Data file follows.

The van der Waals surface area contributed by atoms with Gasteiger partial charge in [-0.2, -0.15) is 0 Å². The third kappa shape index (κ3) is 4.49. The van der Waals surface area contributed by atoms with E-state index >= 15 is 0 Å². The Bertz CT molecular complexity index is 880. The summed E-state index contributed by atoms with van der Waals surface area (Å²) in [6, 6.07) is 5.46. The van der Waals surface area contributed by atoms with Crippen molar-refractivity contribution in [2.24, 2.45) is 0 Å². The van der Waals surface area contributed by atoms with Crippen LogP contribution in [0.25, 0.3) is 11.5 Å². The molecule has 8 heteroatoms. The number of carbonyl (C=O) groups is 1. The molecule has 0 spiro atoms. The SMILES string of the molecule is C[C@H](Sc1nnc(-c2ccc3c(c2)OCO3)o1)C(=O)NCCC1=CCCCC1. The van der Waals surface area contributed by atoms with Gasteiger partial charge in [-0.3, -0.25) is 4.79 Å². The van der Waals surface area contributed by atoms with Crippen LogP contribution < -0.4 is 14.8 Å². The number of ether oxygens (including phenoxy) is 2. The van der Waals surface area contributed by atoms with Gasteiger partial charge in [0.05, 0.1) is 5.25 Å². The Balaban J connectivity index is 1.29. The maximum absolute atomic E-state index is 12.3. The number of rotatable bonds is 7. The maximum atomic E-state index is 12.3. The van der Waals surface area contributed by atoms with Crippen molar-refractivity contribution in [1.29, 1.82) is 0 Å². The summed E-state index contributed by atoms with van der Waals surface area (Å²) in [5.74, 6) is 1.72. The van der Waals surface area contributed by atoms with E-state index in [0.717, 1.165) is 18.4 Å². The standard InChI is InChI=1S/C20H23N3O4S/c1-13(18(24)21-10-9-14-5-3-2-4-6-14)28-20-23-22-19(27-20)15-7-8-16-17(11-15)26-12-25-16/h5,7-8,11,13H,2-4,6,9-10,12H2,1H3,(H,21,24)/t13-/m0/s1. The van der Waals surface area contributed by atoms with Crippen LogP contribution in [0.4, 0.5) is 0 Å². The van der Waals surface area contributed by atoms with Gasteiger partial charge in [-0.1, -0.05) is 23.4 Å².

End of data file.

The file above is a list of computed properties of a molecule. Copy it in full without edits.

The van der Waals surface area contributed by atoms with Gasteiger partial charge in [-0.2, -0.15) is 0 Å². The third kappa shape index (κ3) is 4.49. The van der Waals surface area contributed by atoms with E-state index >= 15 is 0 Å². The Bertz CT molecular complexity index is 880. The summed E-state index contributed by atoms with van der Waals surface area (Å²) in [6, 6.07) is 5.46. The van der Waals surface area contributed by atoms with Crippen molar-refractivity contribution in [2.24, 2.45) is 0 Å². The van der Waals surface area contributed by atoms with Crippen LogP contribution in [0.25, 0.3) is 11.5 Å². The molecule has 8 heteroatoms. The number of carbonyl (C=O) groups is 1. The molecule has 0 spiro atoms. The SMILES string of the molecule is C[C@H](Sc1nnc(-c2ccc3c(c2)OCO3)o1)C(=O)NCCC1=CCCCC1. The van der Waals surface area contributed by atoms with Gasteiger partial charge in [-0.3, -0.25) is 4.79 Å². The van der Waals surface area contributed by atoms with Crippen LogP contribution < -0.4 is 14.8 Å². The number of ether oxygens (including phenoxy) is 2. The van der Waals surface area contributed by atoms with Gasteiger partial charge in [0.05, 0.1) is 5.25 Å². The Balaban J connectivity index is 1.29. The maximum absolute atomic E-state index is 12.3. The number of rotatable bonds is 7. The maximum atomic E-state index is 12.3. The van der Waals surface area contributed by atoms with Crippen molar-refractivity contribution in [1.29, 1.82) is 0 Å². The summed E-state index contributed by atoms with van der Waals surface area (Å²) in [5.74, 6) is 1.72. The van der Waals surface area contributed by atoms with E-state index in [0.717, 1.165) is 18.4 Å². The standard InChI is InChI=1S/C20H23N3O4S/c1-13(18(24)21-10-9-14-5-3-2-4-6-14)28-20-23-22-19(27-20)15-7-8-16-17(11-15)26-12-25-16/h5,7-8,11,13H,2-4,6,9-10,12H2,1H3,(H,21,24)/t13-/m0/s1. The van der Waals surface area contributed by atoms with Crippen LogP contribution in [0.4, 0.5) is 0 Å². The van der Waals surface area contributed by atoms with Gasteiger partial charge in [-0.1, -0.05) is 23.4 Å².